Book Reviews

Hillbilly Elegy by JD Vance

Hillbilly Elegy by JD Vance

If you want to see just how entrenched our political ideologies are to our identity, meander over to the reviews of JD Vance’s Hillbilly Elegy over at Goodreads. If you prefer to retain your sanity, stay with me here. Vance’s book was timely. Released in 2016, for many it became a window into understanding the Rust Belt that propelled Donald Trump to victory. Vance, while a Republican himself, doesn’t write the book as a defense of conservative Rust Belt politics (he’s quite critical at times) and certainly it is not written with Donald Trump in mind. And yet, in our politically overheated climate, this is certainly how many have read Vance’s book.

Vance’s book was about something much smaller and much bigger than explaining the 2016 election. He writes the book to provide a window into an area of the country that, while large, is largely anonymous to many Americans, myself included. “Americans call them hillbillies, rednecks, or white trash,” Vance says, “I call them neighbors, friends and family.” 

Vance, who hails from Middletown, Ohio, and has roots in Eastern Kentucky invites us into his Appalachian world. These are the descendants of the Scotch-Irish, who dug America’s coal, forged America’s steel and built America’s automobiles. They were faithful churchgoers and fiercely patriotic. But with the shuttering of coal mines and the decline of industrial America, it’s a people who have struggled to enter the 21st century and whose self-perception as hard working and devout Christians has been hollowed out. The data shows a people who are, despite how they project themselves, deeply reliant on government assistance, and AWOL from the church. As opportunity has vanished, so has church attendance and belief in the American Dream. It has been replaced by broken families, liquor, painkillers, and heroin.

Washed and Waiting by Wesley Hill

Washed and Waiting by Wesley Hill

What a unique (and desperately needed) book!  In Washed and WaitingHill is earnest, honest, and incisive. The book is part autobiography, part practical theology, part self-help: and all of this in 150 pages. 

Chapter 1 alone is worth the price of the book.  After the Prelude, where Hill, sets up the book on an autobiographical level, he digs into the practical theology as it relates to homosexual practice.  This book isn't the place to look for a robust defense of the orthodox theology on homosexual practice (which Hill holds to).  There are plenty of other places to look for that (I would recommend Sam Alberry's Is God Anti-Gay? and Kevin DeYoung's What Does the Bible Really Teach About Homosexuality?).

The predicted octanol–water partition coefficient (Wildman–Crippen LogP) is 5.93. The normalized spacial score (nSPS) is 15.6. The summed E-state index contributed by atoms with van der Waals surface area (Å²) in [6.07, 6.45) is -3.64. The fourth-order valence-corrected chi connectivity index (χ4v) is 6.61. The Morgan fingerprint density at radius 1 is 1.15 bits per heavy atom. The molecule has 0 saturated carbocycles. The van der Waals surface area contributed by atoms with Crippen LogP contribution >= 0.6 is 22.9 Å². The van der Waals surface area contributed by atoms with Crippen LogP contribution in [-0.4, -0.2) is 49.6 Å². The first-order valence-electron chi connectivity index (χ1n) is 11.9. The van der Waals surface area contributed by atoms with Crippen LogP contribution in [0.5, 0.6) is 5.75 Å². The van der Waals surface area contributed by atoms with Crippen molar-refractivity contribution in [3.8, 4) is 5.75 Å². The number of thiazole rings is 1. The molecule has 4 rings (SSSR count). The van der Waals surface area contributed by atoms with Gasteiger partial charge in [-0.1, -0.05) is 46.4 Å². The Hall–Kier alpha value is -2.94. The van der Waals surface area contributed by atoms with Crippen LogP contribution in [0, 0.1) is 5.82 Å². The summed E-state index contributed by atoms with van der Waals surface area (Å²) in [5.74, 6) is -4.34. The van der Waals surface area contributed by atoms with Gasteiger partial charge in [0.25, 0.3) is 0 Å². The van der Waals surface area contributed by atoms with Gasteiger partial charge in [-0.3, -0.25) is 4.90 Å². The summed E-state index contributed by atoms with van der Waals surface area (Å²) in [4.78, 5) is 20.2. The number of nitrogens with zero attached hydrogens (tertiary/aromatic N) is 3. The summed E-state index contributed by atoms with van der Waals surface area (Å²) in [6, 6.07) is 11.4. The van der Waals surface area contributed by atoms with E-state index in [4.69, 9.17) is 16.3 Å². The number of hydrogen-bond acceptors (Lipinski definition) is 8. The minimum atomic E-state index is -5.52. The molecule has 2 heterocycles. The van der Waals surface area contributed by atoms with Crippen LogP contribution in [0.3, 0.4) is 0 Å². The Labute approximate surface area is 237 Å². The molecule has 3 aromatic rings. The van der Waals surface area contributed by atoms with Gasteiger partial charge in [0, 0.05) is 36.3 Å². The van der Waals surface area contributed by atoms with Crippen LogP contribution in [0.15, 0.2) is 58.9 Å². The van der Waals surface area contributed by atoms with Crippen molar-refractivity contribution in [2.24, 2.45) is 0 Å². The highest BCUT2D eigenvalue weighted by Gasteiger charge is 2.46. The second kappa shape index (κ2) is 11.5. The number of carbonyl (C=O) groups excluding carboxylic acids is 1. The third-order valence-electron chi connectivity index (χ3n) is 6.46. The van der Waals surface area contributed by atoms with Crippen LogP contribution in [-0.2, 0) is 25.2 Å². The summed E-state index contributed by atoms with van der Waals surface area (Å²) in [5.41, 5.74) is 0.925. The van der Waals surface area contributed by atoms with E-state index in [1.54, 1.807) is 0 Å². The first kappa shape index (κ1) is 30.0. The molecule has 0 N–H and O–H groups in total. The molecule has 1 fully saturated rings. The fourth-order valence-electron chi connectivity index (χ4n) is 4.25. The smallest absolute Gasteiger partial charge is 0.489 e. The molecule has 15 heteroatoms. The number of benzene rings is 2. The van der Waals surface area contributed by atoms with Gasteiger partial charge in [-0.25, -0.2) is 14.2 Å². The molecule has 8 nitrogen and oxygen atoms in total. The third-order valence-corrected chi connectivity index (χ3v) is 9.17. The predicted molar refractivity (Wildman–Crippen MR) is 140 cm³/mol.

What Hill does do in this section is confront head-on what to do with the fact that for those with homosexual inclinations, if they are committed to following a biblical Christianity, there will always (on this side of eternity) be an unsatisfied longing.  What do we make of this?  How could God not want his children to be happy and to experience love? 

The Bruised Reed by Richard Sibbes

The Bruised Reed by Richard Sibbes

Richard Sibbes was born in Suffolk, England in 1577 and was a minister of the gospel until his death in 1635. Perhaps the gentlest of the Puritans, The Bruised Reed speaks gospel comfort to those struggling with their faith. "Sibbes never wastes the student's time," wrote Charles Spurgeon, "he scatters pearls and diamonds with both hands."

Following his compassionate healing of a man with a withered hand on the Sabbath, Matthew quotes from Isaiah 42 and says that Jesus will not break off "a bruised reed" and "a smoking flax he shall not quench." Jesus is filled with tenderness and mercy to those who are hurt, broken, and weak. The bruising is, in fact, from him. Sibbes shares that "After conversion we need bruising so that reeds may show themselves to be reeds, and not oaks." This bruising shows us that "we live by mercy."

Look and Live by Matt Papa

Look and Live by Matt Papa

Ironically, for a group caricatured as being strict and unfeeling, the Puritan's greatest legacy is the insight that we are worshiping creatures whose beliefs and actions flow from our affections, not our minds. It is our desires, not our intellect that direct us.

Matt Papa takes this key insight and unpacks it beautifully in his book Look and Live. We are worshipers, created for worship from the womb. If we want to fight the grip of sin in our lives, Papa argues, we need only look at the greatest and most glorious object of our worship: God, who most powerfully reveals his glory on the cross. As Papa says, "we worship our way into sin. We must worship our way out."

The glory of God is no trivial thing. "The glory of God is the reason why every person in the Bible who encounters God nearly falls dead. It changes you. When we see God, we get small." Papa looks at God's glory in redemptive history and in nature, stoking the awe of our hearts.

Crucial Conversations by Patterson, Grenny, McMillan, and Switzler

Crucial Conversations by Patterson, Grenny, McMillan, and Switzler

I didn’t know what I was stepping into. Strained voices were raised. Pointed accusations flew like snowballs across the narrow distance between the parties. Trying to scramble for control of the situation I treaded water verbally, first succeeding, then flailing, and then failing monumentally, shifting from mediator to combatant in one fell swoop. It was one of my most significant moments of failure as a pastor and a man.